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#61 of 81 Old 10-26-2011, 12:03 PM
 
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Originally Posted by Multimomma View Post


Healing took a while, but mostly because I didn't use the pain killers in the beginning like I should have...


I'm interested in this. Why do you think that's what delayed healing? The one where I used the fewest painkillers at first was also the one where I healed the fastest. The one where I used the most painkillers at first was the one where I healed the most slowly, and the least completely. I don't see any direct connection between the minimal pain medication and the quick recovery, but there's a direct connection between using the most painkillers and the slow recovery.

 


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#62 of 81 Old 10-26-2011, 12:04 PM
 
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Originally Posted by hildare View Post

you don't have to.

but i didn't have a section, i had a baby.  i had a birth.  i use that language to validate my birth.  i understand what you're saying but i also am weary of the more granolaer than thouers gloating about their births while talking about my "surgery."  i know you have a different viewpoint, though, but it really helps me to refer to mine as such :)
 

 



Fair enough. I'll just stay away from the forum, if it's called that. Every time I see 'c-birth", it's like being hit in the gut. I didn't "have a baby", either. I already had the baby. It was inside me, and then it was cut out of me.

 

Sorry. I try to respect everyone's reality on this - it just seems like saying "I gave birth to a tumour", or "I gave birth to my appendix". I don't know why there's been this big push to play down the fact that it's surgery.


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#63 of 81 Old 10-26-2011, 12:09 PM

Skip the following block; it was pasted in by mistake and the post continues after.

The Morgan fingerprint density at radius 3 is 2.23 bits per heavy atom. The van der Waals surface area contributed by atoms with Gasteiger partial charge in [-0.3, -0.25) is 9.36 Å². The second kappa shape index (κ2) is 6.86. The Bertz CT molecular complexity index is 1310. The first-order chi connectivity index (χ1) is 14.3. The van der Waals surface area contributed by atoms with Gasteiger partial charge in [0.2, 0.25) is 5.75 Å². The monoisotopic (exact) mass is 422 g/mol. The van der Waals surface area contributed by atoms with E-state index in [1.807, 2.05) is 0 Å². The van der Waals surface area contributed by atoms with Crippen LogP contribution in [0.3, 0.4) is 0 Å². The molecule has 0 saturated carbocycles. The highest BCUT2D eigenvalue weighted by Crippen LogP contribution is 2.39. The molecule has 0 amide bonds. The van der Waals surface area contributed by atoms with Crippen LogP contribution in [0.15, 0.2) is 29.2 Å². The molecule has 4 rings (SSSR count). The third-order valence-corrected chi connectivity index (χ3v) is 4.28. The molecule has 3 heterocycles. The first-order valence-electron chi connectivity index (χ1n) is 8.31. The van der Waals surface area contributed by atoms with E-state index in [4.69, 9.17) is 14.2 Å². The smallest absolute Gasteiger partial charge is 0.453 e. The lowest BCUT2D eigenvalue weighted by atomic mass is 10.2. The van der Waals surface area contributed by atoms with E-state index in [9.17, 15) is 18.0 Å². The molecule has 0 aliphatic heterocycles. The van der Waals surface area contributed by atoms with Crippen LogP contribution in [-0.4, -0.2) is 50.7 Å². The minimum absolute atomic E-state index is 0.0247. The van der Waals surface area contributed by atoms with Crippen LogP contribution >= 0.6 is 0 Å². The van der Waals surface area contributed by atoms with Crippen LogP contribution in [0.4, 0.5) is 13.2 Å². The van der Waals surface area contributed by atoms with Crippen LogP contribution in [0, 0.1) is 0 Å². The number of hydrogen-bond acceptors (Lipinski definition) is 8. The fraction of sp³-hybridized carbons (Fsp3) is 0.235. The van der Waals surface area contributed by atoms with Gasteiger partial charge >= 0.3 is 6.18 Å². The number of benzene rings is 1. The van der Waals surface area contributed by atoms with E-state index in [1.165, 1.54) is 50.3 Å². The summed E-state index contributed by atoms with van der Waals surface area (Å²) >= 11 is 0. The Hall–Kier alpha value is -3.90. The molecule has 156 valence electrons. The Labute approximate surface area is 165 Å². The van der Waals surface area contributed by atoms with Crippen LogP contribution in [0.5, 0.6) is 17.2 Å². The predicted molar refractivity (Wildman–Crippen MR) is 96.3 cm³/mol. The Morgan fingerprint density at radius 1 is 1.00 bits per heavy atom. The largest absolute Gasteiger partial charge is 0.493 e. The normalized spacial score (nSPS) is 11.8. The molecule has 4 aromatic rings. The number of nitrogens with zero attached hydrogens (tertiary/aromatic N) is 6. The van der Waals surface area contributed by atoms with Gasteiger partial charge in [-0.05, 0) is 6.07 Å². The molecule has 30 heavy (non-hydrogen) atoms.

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Fair enough. I'll just stay away from the forum, if it's called that. Every time I see 'c-birth", it's like being hit in the gut. I didn't "have a baby", either. I already had the baby. It was inside me, and then it was cut out of me.

 

Sorry. I try to respect everyone's reality on this - it just seems like saying "I gave birth to a tumour", or "I gave birth to my appendix". I don't know why there's been this big push to play down the fact that it's surgery.


seriously.. i think sometimes you disagree to just disagree.  i really hate that you feel that way, and i don't want to make you uncomfortable with my language, certainly not drive you away. 

can you not actually understand how some people find language choices empowering?

 


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#64 of 81 Old 10-26-2011, 12:09 PM
 
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I'm interested in this. Why do you think that's what delayed healing? The one where I used the fewest painkillers at first was also the one where I healed the fastest. The one where I used the most painkillers at first was the one where I healed the most slowly, and the least completely. I don't see any direct connection between the minimal pain medication and the quick recovery, but there's a direct connection between using the most painkillers and the slow recovery.

 


I think it can go either way with painkillers. I refused them for awhile, but then realized that taking them improved the quality of my sleep and relaxation. I then took them for a week and started feeling MUCH better, because I was able to rest more. However, the next week I felt so good that I actually overdid it and had a little relapse. I think the painkillers are important for mamas who need them to relax and sleep, as long as they are careful not to misinterpret feeling better for being completely healed, which leads to participating in tasks that can counteract healing. Does that make sense?